Oracle Automatic Storage Management - Concepts

  • Oracle ASM is a volume manager and a file system for Oracle database files.
  • It supports single-instance and Oracle RAC configurations.
  • Oracle ASM also supports a general purpose file system that can store application files and oracle database binaries.
  • It provides an alternative to conventional volume managers, file systems and raw devices.

  • Oracle ASM distributes I/O load across all available resource to optimize performance.
  • In this way, it removes the need for manual I/O tuning (spreading out the database files avoids hotspots).
  • Oracle ASM allows the DBA to define a pool of storage (disk groups).
  • The Oracle kernel manages the file naming and placement of the database files on the storage pool.
Disk groups
  • Oracle ASM store data files on disk groups.
  • A disk group is a collection of disks managed as a unit by Oracle ASM.
  • Oracle ASM disks can be defined on:
    • A disk partition: Entire disk or a section of disk that does not include the partition table (or it will be overwritten).
    • A Disk from a storage array (RAID): RAID present disks as Logical Unit Numbers (LUNs).
    • A logical volume.
    • A Network-attached file (NFS): Including files provided through Oracle Direct NFS (dNFS).Whole disks, partitions and LUNs can also be mounted by ASM through NFS.
  • Load balance: Oracle ASM spreads the files proportionally across all of the disks in the disk group, so the disks within a disk group should be in different physical drives.

Disks can be added or removed "on the fly" to and from disk groups.
After you add a disk, Oracle ASM performs rebalancing.
Data is redistributed to ensure that every file is evenly spread across all of the disks.

  • Disks can be added or removed from a disk group while the database is accessing files on that disk group (without downtime).
  • Oracle ASM redistributes contents automatically
  • Oracle ASM uses Oracle Managed Files (OMF).

  • Any Oracle ASM file is completely contained within a single disk group.
  • However, a disk group might contain files belonging to several databases.
  • A single database can use files from multiple disk groups.
Mirroring and Failure groups
  • Disk groups can be configured with varying redundancy levels.
  • For each disk in a disk group, you need to specify a failure group to which the disk will belong.
  • A failure group is a subset of the disks in a disk group, which could fail at the same time because they share hardware
  • Failure groups are used to store mirror copies of data.
  • In a normal redundancy file, Oracle ASM allocates a primary copy and a secondary copy in disks belonging to different failure groups.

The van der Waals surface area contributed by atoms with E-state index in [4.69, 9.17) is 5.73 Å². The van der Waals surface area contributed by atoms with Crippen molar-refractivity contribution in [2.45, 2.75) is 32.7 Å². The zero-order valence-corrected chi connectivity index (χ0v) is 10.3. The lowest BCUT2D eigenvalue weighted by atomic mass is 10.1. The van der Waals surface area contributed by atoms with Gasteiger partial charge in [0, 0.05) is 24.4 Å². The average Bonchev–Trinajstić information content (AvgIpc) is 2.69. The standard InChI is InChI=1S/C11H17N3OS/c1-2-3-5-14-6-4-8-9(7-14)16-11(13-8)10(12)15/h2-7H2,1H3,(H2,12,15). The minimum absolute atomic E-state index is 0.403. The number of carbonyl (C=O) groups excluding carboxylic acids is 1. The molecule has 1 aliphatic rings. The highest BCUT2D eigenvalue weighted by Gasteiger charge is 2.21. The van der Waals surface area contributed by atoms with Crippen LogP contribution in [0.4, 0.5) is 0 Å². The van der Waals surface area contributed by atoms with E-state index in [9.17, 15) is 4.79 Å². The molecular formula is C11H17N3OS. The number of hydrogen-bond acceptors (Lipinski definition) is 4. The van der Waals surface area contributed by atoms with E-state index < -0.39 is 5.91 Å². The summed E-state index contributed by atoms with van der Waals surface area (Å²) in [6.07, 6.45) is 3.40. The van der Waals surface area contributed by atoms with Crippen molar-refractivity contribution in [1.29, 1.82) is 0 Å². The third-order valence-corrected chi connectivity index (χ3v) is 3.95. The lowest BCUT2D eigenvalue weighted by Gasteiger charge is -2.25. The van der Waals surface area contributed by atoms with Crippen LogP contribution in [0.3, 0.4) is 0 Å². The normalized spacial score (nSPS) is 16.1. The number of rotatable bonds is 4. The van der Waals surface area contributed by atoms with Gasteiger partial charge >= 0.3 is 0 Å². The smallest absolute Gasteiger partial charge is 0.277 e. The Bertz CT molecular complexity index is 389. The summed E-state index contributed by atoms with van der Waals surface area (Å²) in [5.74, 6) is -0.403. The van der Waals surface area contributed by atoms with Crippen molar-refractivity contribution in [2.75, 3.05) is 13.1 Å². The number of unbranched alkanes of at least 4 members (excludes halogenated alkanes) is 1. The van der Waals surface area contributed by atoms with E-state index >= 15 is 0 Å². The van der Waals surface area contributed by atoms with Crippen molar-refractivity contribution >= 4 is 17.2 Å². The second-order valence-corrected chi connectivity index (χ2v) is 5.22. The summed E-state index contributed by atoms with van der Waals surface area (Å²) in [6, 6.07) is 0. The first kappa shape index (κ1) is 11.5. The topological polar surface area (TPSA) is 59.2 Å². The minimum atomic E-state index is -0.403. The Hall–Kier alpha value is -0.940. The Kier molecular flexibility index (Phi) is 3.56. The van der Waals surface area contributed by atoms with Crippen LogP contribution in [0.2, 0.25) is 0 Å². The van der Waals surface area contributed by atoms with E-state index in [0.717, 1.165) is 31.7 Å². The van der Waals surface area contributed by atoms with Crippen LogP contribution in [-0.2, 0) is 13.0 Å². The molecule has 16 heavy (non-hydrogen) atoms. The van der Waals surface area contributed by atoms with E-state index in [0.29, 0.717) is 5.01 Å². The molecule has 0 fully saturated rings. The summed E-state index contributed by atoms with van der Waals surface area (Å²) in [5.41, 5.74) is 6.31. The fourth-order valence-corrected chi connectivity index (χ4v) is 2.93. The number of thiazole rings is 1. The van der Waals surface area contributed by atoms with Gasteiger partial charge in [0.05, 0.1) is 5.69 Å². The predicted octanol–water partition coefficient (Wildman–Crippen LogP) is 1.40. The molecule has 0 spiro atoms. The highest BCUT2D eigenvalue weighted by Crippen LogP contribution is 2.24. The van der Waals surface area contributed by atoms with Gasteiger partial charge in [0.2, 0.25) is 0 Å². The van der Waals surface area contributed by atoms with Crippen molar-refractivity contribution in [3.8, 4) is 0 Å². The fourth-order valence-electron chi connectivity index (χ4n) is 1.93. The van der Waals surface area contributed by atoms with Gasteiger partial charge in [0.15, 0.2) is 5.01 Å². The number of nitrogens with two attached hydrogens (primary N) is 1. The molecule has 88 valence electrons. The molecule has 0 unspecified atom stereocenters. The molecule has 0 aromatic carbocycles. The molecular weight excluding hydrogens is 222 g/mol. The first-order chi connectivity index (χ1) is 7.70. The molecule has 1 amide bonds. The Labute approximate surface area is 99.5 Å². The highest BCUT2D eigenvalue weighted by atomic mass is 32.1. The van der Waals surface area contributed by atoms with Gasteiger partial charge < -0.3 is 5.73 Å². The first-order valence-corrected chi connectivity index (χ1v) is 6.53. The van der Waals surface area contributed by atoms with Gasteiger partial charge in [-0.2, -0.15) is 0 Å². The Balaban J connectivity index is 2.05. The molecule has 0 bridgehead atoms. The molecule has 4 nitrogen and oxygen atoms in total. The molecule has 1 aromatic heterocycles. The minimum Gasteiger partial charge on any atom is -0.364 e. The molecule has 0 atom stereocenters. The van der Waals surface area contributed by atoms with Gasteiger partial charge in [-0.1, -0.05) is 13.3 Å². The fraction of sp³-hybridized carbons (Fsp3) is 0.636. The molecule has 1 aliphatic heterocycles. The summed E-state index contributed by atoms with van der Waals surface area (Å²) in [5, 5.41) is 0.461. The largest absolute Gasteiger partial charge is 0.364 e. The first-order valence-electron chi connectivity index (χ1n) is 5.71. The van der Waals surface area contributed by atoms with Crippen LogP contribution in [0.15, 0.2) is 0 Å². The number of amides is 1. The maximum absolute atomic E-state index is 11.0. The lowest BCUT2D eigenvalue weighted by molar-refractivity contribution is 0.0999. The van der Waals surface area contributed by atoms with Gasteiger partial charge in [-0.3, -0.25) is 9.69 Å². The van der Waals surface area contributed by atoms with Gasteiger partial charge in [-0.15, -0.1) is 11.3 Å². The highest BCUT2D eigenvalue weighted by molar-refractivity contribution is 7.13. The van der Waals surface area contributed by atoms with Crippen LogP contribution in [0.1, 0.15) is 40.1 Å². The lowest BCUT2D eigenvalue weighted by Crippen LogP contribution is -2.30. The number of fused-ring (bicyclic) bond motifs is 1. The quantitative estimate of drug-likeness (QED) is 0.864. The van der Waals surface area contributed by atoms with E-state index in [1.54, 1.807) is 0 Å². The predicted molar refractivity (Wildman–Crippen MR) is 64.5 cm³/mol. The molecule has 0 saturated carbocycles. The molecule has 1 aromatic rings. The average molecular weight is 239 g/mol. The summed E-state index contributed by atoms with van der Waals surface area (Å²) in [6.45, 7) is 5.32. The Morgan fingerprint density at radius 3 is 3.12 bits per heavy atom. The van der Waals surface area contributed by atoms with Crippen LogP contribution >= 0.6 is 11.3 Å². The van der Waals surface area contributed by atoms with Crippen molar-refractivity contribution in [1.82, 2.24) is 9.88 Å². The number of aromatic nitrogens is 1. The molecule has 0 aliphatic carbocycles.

• Each copy is on a disk in a different failure group so that the simultaneous failure of all disks in a failure group does not result in data loss.
  • A normal redundancy disk group must contain at least two failure groups.
  • Splitting the various disks in a disk group across failure groups allows Oracle ASM to implment file mirroring.
  • Oracle ASM implements mirroring by allocating file and file copies to different failure groups.
  • If you do not explicitly identify failure groups, Oracle allocates each disk in a disk group to its own failure group.

Oracle ASM implements one of three redundancy levels:
  • External redundancy:
    • No ASM mirroring. Useful when the disk group contain RAID devices
  • Normal redundancy
    • Oracle ASM implements 2-way mirroring by default.
    • At least 2 failure groups are needed. Minimum of two disks in group.
  • High redundancy
    • Oracle ASM implements 3-way mirroring: Minimum of 3 disks in group

(a) Diskgr1 below implements 2-way mirroring.
Each disk (dasm-d1, dasm-d2) is assigned to its own failure group.
SQL> Create diskgroup diskgr1 NORMAL redundancy
  2  FAILGROUP controller1 DISK
  4     '/devices/diska1' NAME dasm-d1,
  3  FAILGROUP controller2 DISK
  5     '/devices/diskb1' NAME dasm-d1
  6  ATTRIBUTE 'au_size'='4M';

  • An Oracle ASM disk is divided into allocation units (AU).
  • Files within an ASM disk consist of one or more allocation units.
  • Each ASM file has one or more extents.
  • Extent size is not fixed: starting with one allocation unit, extent size increases as total file size increases.

Oracle ASM Instance

Oracle ASM metadata:
  • disks belonging to a disk group
  • space available in a disk group
  • names of files in a disk group
  • location of disk group data extents
  • redo log for changes in metadata blocks
  • Oracle ADVM (ASM Dynamic volume Manager) volume information
  • With Oracle ASM an ASM instance besides the database instance needs to be configured on the server.
  • An Oracle ASM instance has an SGA and background processes, but is usually much smaller than a database instance.
  • It has minimal (how much?) performance effect on a server.
  • Oracle ASM Instances are responsible for mounting the disk groups so that ASM files are available for DB instances.
  • Oracle ASM instances DO NOT mount databases.
  • They only manage the metadata of the disk group and provide file layout information to the database instances.

ASM Instance on Clusetered configurations:
  • One Oracle ASM instance in each cluster node.
  • All database instances in a node share the same ASM instance
  • In a Oracle RAC environment, the ASM and database instances on the surviving nodes automatically recover from an ASM Instance failure on a node.

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